Council directed town staff to write up an ordinance and bring it back for review at the next study session.

Council member Marty Grossman gave an example of why he wants an ordinance. “I’ve seen people talking on the phone with one hand and their hand is moving with the other one. OK, which hand is on the steering wheel? Neither one was. I see stuff like that and I just slow down and get out of their way.”

NEW WELL SITE

In other matters, the council discussed an intergovernmental agreement with the Humboldt Unified School District to lease or purchase property on the south side of Coyote Springs Elementary School for a new well.

Neil Wadsworth, Utilities Department director, said the potential site, about a third of an acre, is more than a half mile from any existing well.

Constructing this new well has nothing to do with where new development is occurring, Wadsworth said.

The school district has indicated it is amenable to selling the property, so the next step is to set up an appraisal and survey, and draft an agreement.

GPREP CONTRACT

The third and final item on the agenda was discussion on a request from the Greater Prescott Regional Economic Partnership (GPREP) to continue its relationship with the town. The organization was formed to bring together local government and private sectors to help market the area and bring in good paying jobs, Tarkowski said.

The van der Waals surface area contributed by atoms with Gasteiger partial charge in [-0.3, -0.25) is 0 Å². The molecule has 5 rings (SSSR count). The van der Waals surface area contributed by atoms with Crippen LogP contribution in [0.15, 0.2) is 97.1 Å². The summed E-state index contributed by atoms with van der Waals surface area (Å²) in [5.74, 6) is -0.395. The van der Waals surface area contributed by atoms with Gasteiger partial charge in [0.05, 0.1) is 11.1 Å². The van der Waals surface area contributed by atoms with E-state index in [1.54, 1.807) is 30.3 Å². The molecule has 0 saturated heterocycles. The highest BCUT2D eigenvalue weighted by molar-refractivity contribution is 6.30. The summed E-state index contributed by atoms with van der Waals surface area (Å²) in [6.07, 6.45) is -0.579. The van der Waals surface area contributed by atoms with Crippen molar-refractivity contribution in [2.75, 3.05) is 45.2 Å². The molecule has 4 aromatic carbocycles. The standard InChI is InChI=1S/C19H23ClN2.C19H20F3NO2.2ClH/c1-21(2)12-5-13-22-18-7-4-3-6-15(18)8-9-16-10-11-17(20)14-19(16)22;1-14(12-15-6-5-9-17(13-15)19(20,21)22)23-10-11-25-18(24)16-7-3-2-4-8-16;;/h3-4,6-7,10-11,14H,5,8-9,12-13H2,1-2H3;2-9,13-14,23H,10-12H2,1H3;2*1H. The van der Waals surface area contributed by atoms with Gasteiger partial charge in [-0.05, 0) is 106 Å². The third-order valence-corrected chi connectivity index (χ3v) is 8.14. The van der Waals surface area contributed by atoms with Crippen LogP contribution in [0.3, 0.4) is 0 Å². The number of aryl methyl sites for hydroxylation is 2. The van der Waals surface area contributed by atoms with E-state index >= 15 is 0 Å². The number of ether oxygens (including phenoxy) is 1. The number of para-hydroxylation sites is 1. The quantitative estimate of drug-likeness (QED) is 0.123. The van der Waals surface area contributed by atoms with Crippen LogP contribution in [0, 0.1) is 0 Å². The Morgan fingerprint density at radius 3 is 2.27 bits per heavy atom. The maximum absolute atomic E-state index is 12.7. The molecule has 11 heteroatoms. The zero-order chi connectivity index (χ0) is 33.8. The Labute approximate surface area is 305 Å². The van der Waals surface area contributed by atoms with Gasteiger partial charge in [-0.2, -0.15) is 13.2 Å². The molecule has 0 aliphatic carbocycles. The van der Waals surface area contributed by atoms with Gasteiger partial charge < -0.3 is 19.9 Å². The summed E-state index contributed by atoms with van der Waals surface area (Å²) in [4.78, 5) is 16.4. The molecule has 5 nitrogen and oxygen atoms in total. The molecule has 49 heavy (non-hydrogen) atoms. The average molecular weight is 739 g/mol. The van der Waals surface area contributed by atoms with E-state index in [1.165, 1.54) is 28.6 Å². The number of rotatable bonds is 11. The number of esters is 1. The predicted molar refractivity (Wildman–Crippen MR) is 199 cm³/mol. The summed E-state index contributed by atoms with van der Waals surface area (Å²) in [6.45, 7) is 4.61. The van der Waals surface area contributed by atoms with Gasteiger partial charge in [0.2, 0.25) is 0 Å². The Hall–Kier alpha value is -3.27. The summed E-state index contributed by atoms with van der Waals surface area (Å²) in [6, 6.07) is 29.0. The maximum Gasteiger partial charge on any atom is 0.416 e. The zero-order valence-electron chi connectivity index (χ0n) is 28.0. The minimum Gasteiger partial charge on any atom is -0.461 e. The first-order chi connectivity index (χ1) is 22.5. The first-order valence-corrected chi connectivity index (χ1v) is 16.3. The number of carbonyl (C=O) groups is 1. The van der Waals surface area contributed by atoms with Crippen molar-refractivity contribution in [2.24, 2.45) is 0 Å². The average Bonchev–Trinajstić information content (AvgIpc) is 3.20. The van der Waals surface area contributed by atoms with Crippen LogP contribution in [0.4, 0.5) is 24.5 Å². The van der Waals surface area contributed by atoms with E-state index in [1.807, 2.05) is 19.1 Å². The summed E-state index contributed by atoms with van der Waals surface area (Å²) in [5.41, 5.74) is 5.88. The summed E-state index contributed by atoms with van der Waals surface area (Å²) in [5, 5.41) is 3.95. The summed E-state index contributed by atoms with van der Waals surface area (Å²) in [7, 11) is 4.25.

GPREP has had some difficulties, and in the past year, PV has not paid dues. In the past, the town has paid $40,000 in fees per year. The town will decide whether to support GPREP in the next budget year, based on what kind of progress is being made from now until the end of June 2019.

“I think supporting the organization is important to the region,” said council member Anderson, who has been involved with GPREP for the past five years.

“I still believe that regional economic development is the wave of the future, and what’s good for another city or town is good for Prescott Valley. And I want to continue that,” Anderson said.